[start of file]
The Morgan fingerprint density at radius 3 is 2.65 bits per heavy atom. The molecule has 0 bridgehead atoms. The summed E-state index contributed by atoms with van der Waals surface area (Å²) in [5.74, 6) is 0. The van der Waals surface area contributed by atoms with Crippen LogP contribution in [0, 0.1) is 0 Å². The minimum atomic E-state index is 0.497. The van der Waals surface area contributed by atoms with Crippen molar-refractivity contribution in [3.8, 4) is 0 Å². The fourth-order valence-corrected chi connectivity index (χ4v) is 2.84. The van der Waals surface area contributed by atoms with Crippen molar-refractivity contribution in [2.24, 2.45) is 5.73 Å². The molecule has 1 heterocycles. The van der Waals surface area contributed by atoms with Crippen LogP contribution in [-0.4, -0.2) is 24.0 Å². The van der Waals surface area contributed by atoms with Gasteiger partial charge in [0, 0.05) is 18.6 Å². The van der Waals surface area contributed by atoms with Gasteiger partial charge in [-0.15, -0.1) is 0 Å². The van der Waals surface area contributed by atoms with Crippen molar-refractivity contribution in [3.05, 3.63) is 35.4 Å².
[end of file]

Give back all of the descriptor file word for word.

The Morgan fingerprint density at radius 3 is 2.65 bits per heavy atom. The molecule has 0 bridgehead atoms. The summed E-state index contributed by atoms with van der Waals surface area (Å²) in [5.74, 6) is 0. The van der Waals surface area contributed by atoms with Crippen LogP contribution in [0, 0.1) is 0 Å². The minimum atomic E-state index is 0.497. The van der Waals surface area contributed by atoms with Crippen molar-refractivity contribution in [3.8, 4) is 0 Å². The fourth-order valence-corrected chi connectivity index (χ4v) is 2.84. The van der Waals surface area contributed by atoms with Crippen molar-refractivity contribution in [2.24, 2.45) is 5.73 Å². The molecule has 1 heterocycles. The van der Waals surface area contributed by atoms with Crippen LogP contribution in [-0.4, -0.2) is 24.0 Å². The van der Waals surface area contributed by atoms with Gasteiger partial charge in [0, 0.05) is 18.6 Å². The van der Waals surface area contributed by atoms with Gasteiger partial charge in [-0.15, -0.1) is 0 Å². The van der Waals surface area contributed by atoms with Crippen molar-refractivity contribution in [3.05, 3.63) is 35.4 Å².